in synch.


The scientific power of live music

We’re all familiar with the sense of wonder and joy we experience when we hear a song or piece of music we love, but there’s something even more magical about hearing that song performed live. Although many artists offered streamed performances online during the pandemic, these didn’t quite leave us with the same enchanted feelings as concerts. So what makes live music different? Columbia associate music professor, Mariusz Kozak explains why live music is so powerful.

Live music allows us to experience what philosopher Alfred Schütz called a “mutual tuning in” This term refers to the phenomenon where we experience the passage of time and emotions with others. This is part of the reason humans need social interaction to thrive. When we attend a concert, we’re experiencing the tone of the music—fast, slow, happy, sad—with others around us. This creates a sense of intimacy with the crowd around us. This is also why babies who are bounced in time to music with an adult display more altruism towards that person.

This pleasurable effect gained from synchronizing with those around us is what makes live music and dance so powerful. Although most people probably relate to this feeling when remembering their favorite concert, this feeling is not limited to conventional music. It can also be experienced through collective visual synchronization. In the deaf community, facial gestures and movements are to convey emotions in music performance. The collective interpretation of the emotions behind these facial gestures also promotes a sense of unity.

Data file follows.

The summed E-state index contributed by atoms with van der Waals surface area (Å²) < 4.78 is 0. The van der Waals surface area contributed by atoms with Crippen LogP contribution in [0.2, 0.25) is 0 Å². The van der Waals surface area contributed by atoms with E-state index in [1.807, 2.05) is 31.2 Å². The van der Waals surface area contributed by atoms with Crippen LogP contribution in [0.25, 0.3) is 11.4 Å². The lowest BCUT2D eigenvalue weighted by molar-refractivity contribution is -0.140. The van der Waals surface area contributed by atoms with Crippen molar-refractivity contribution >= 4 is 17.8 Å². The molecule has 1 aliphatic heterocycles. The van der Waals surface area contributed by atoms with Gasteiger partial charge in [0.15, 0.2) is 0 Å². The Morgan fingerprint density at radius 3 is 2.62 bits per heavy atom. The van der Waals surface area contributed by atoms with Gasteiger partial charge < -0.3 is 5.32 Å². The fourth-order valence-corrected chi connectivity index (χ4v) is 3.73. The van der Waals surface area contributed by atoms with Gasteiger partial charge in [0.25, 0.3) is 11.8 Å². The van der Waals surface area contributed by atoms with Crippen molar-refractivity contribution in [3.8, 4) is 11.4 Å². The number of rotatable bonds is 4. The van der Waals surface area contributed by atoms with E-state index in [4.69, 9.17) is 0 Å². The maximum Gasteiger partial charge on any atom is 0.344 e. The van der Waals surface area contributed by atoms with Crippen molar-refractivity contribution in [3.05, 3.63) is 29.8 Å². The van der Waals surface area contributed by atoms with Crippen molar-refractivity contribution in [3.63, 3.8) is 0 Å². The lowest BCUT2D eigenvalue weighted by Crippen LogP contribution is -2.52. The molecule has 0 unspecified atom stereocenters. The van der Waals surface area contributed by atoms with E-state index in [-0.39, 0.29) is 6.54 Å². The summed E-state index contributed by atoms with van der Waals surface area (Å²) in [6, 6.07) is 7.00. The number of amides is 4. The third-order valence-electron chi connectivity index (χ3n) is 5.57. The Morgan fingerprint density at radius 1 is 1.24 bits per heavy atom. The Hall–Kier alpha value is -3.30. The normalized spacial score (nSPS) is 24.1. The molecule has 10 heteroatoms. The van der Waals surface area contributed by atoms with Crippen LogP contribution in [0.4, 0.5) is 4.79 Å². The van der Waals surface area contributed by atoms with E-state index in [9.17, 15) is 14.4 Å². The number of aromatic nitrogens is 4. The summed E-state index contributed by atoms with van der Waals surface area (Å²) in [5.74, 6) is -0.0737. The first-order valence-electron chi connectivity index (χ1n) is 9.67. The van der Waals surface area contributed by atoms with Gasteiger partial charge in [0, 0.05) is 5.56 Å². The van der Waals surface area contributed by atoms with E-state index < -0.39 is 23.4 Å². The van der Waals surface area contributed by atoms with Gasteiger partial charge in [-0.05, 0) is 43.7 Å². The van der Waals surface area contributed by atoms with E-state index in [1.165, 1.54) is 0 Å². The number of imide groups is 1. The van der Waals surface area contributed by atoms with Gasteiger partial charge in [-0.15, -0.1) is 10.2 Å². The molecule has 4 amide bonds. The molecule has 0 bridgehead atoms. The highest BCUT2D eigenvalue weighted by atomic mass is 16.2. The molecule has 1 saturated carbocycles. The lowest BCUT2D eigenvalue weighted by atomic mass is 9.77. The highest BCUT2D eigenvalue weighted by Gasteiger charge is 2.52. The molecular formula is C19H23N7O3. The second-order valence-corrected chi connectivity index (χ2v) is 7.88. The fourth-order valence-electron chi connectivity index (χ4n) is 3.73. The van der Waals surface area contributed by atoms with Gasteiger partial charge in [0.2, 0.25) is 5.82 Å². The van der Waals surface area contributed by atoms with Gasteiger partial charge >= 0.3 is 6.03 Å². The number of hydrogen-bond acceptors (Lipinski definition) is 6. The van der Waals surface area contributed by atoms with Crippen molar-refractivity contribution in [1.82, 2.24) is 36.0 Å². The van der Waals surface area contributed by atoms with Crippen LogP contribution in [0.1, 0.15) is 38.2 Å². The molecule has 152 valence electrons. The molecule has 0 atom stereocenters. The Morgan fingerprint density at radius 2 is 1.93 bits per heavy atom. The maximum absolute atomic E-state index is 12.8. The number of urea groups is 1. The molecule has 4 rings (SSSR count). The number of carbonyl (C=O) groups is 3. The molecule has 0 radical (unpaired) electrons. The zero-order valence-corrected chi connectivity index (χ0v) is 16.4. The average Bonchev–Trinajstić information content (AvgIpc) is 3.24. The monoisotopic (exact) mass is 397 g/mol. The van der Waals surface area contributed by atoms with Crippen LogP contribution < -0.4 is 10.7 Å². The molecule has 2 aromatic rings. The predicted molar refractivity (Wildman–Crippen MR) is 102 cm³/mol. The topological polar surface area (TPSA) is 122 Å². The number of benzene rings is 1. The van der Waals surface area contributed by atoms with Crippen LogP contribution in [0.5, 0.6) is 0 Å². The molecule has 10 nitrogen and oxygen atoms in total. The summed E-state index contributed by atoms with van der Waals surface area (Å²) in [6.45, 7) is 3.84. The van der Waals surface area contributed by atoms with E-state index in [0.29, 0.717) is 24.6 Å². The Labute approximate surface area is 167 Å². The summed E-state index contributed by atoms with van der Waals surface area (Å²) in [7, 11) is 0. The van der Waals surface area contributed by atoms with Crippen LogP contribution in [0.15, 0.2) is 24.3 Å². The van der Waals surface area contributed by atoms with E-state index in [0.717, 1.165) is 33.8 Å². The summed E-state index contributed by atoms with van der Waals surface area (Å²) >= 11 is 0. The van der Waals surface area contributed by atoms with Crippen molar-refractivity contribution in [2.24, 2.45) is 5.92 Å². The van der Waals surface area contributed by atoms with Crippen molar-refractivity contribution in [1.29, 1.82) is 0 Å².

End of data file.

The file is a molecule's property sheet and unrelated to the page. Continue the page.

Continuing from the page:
The Blackfeet in North America use the same word to refer to music, dance, and ceremony, indicating the essential role of gathering to fully appreciate the benefits of music. Close friends can even experience this synchronization when walking or talking together.

Experiencing music in the presence of others cultivates a feeling of unity and empathy within us which exceeds anything we could experience by ourselves. As we head back to in-person concerts and relish this feeling once again, know that the true power of the music you’re hearing might not come from the artist, but in fact your fellow concert goers.

“There is a high that comes from live shows,

a collective energy in a large group of people all gathered for one reason.

The beat slices through the melodies and then drops;

the crowd bounces and undulates like ripples of water.” 

  • -christina lauren, roomies


credits: the conversation, beth daly, Columbia University Mariusz Kozak

48 responses »

  1. There is nothing better than live music, but I prefer more intimate venues, like small cafes and Jazz clubs. There is something about that ‘crowd frenzy’ that has always unsettled me in arenas and festivals.
    Best wishes, Pete.

    Liked by 1 person

  2. A few years back, OK maybe longer than that, I won tickets to see the Trans-Siberian Orchestra in St. Paul. I was so excited because I always wanted to hear a classical orchestra in person. Imagine my surprise when the husband told me this orchestra did not perform the type of music I expected. Never-the-less, I thoroughly enjoyed the band and their incredible light show during their holiday concert. We still laugh about this misinterpretation and my lack of musical knowledge.

    Liked by 1 person

  3. This is a real phenomenon. I’ve experienced it at concerts and sporting events. Something about people coming together from different cultures and backgrounds adds to the mystique and unique feeling.

    Liked by 1 person

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